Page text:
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Relational Operator Overloading in C++

Relational Operator Overloading in C++

Relational Operator Overloading

Relational operator overloading is frequently used to compare many of the built in data types in C++. We can overload relational operators like >,<,>=etc to directly manipulate the object of a class

Syntax:

return_type operator symbol(parameters)
{
   // function definition
}
Here operator is a keyword and relational operator symbol is the operator to be overloaded

Example 1

Overloading > i.e. greater than operator to know tallest student between two students.

#include<iostream>
using namespace std;

class Student{
    int feet = 0; //can be b/w 0 & infinity
    int inches = 0; // can be b/w 0 & 12
    
    public:
    void getHeight(int f, int i)
    {
        //feet can be b/w [0,infinity]
        //inches can be b/w [0,12)
        if(f >= 0 && (i >= 0 && i <12))
        {
            feet = f;
            inches = i;
        }
        else
        {
            cout << "Invalid height format" << endl;
            cout << "By default 0,0 will be taken" << endl;
        }
    }
    bool operator >(Student s2)
    {
        if(feet > s2.feet)
            return true;
        
        if(feet == s2.feet && inches > s2.inches)
        {
            return true;
        }
         
        return false;
    }
  
};

int main()
{
    Student s1,s2;
    
    s1.getHeight(5,10);
    s2.getHeight(6,1);
    
    if(s1 > s2)
        cout << "Student 1 is taller" << endl;
    else if(s2 > s1)
        cout << "Student 2 is taller" << endl;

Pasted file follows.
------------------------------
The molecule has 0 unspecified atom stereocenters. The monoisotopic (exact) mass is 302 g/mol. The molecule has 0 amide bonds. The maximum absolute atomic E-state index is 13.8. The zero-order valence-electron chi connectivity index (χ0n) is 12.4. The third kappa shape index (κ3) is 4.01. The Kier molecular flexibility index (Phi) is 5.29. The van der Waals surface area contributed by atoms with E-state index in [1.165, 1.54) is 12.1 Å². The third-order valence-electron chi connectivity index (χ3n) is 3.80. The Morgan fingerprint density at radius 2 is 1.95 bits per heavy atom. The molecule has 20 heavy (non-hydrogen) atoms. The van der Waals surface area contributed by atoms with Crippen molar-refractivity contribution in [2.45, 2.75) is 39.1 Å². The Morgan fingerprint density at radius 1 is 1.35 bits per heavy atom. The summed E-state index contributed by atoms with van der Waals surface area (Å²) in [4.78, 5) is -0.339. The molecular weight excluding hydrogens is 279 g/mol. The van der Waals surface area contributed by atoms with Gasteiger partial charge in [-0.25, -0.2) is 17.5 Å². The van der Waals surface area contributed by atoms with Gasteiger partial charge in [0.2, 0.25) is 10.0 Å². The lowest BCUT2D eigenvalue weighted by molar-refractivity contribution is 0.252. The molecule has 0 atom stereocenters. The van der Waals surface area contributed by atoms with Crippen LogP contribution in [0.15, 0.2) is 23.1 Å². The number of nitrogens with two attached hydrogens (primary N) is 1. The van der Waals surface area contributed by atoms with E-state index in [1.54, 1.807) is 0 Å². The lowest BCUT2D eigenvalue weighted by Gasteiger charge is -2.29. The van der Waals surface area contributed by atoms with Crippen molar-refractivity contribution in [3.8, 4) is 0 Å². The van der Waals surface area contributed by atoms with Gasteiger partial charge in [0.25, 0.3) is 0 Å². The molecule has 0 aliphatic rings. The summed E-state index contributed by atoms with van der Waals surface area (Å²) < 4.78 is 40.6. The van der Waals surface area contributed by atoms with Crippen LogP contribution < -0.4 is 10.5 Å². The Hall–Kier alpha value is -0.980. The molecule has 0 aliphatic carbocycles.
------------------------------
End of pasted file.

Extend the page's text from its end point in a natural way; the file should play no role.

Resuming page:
else
        cout << "Both have equal height" << endl;
    

    return 0;
}

Output –

Student 2 is taller

Overloading comparison Operator (==)

Her we are writing program to check if two clocks are showing the same time or not –

#include<iostream>
using namespace std;

class Time
{
    int hour, mins, secs;
    public:
    Time()
    {
        hour=0, mins=0; secs=0;
    }
    
    // parameterized constructor
    Time(int h, int m, int s)
    {
        if(h>=0 && h <=23 && m >=0 && m <=59 && s >0 && s <=59){
            hour=h, mins=m; secs=s;
        }
        else{
            cout << "Invalid time format, values would be 00:00:00 by default" << endl;
        }
    }
    
    bool operator ==(Time t2)
    {
        return ( hour == t2.hour && mins == t2.mins && secs == t2.secs);
    }
};


int main()
{
    Time t1(7,11,30);
    Time t2(3,30,41);

    if(t1 == t2)
    {
        cout << "Both clocks are showing the same time";
    }   
    else 
    {
        cout << "Clocks are showing differen times";
    }
    return 0;
}